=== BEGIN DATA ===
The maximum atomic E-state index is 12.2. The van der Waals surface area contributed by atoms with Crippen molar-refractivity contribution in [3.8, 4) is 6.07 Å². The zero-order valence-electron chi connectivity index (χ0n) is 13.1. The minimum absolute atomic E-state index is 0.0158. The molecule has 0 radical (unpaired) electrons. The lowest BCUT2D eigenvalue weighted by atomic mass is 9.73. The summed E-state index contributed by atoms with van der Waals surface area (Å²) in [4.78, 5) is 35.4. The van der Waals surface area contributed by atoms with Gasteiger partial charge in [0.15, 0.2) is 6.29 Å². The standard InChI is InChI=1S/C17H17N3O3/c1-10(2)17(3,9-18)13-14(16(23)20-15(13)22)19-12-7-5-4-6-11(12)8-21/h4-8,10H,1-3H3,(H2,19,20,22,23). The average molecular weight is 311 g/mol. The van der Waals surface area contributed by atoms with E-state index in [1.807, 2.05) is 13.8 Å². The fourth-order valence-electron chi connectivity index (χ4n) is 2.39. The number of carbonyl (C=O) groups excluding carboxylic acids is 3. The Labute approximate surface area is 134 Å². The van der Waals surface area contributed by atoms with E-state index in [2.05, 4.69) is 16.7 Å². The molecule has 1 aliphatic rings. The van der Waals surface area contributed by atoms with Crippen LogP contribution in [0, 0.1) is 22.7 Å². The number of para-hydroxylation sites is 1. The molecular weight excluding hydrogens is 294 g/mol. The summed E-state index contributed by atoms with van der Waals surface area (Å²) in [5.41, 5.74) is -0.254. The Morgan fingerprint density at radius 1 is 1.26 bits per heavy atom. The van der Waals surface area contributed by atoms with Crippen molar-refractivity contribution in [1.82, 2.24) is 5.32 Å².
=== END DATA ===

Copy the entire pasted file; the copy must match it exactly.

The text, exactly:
The maximum atomic E-state index is 12.2. The van der Waals surface area contributed by atoms with Crippen molar-refractivity contribution in [3.8, 4) is 6.07 Å². The zero-order valence-electron chi connectivity index (χ0n) is 13.1. The minimum absolute atomic E-state index is 0.0158. The molecule has 0 radical (unpaired) electrons. The lowest BCUT2D eigenvalue weighted by atomic mass is 9.73. The summed E-state index contributed by atoms with van der Waals surface area (Å²) in [4.78, 5) is 35.4. The van der Waals surface area contributed by atoms with Gasteiger partial charge in [0.15, 0.2) is 6.29 Å². The standard InChI is InChI=1S/C17H17N3O3/c1-10(2)17(3,9-18)13-14(16(23)20-15(13)22)19-12-7-5-4-6-11(12)8-21/h4-8,10H,1-3H3,(H2,19,20,22,23). The average molecular weight is 311 g/mol. The van der Waals surface area contributed by atoms with E-state index in [1.807, 2.05) is 13.8 Å². The fourth-order valence-electron chi connectivity index (χ4n) is 2.39. The number of carbonyl (C=O) groups excluding carboxylic acids is 3. The Labute approximate surface area is 134 Å². The van der Waals surface area contributed by atoms with E-state index in [2.05, 4.69) is 16.7 Å². The molecule has 1 aliphatic rings. The van der Waals surface area contributed by atoms with Crippen LogP contribution in [0, 0.1) is 22.7 Å². The number of para-hydroxylation sites is 1. The molecular weight excluding hydrogens is 294 g/mol. The summed E-state index contributed by atoms with van der Waals surface area (Å²) in [5.41, 5.74) is -0.254. The Morgan fingerprint density at radius 1 is 1.26 bits per heavy atom. The van der Waals surface area contributed by atoms with Crippen molar-refractivity contribution in [1.82, 2.24) is 5.32 Å².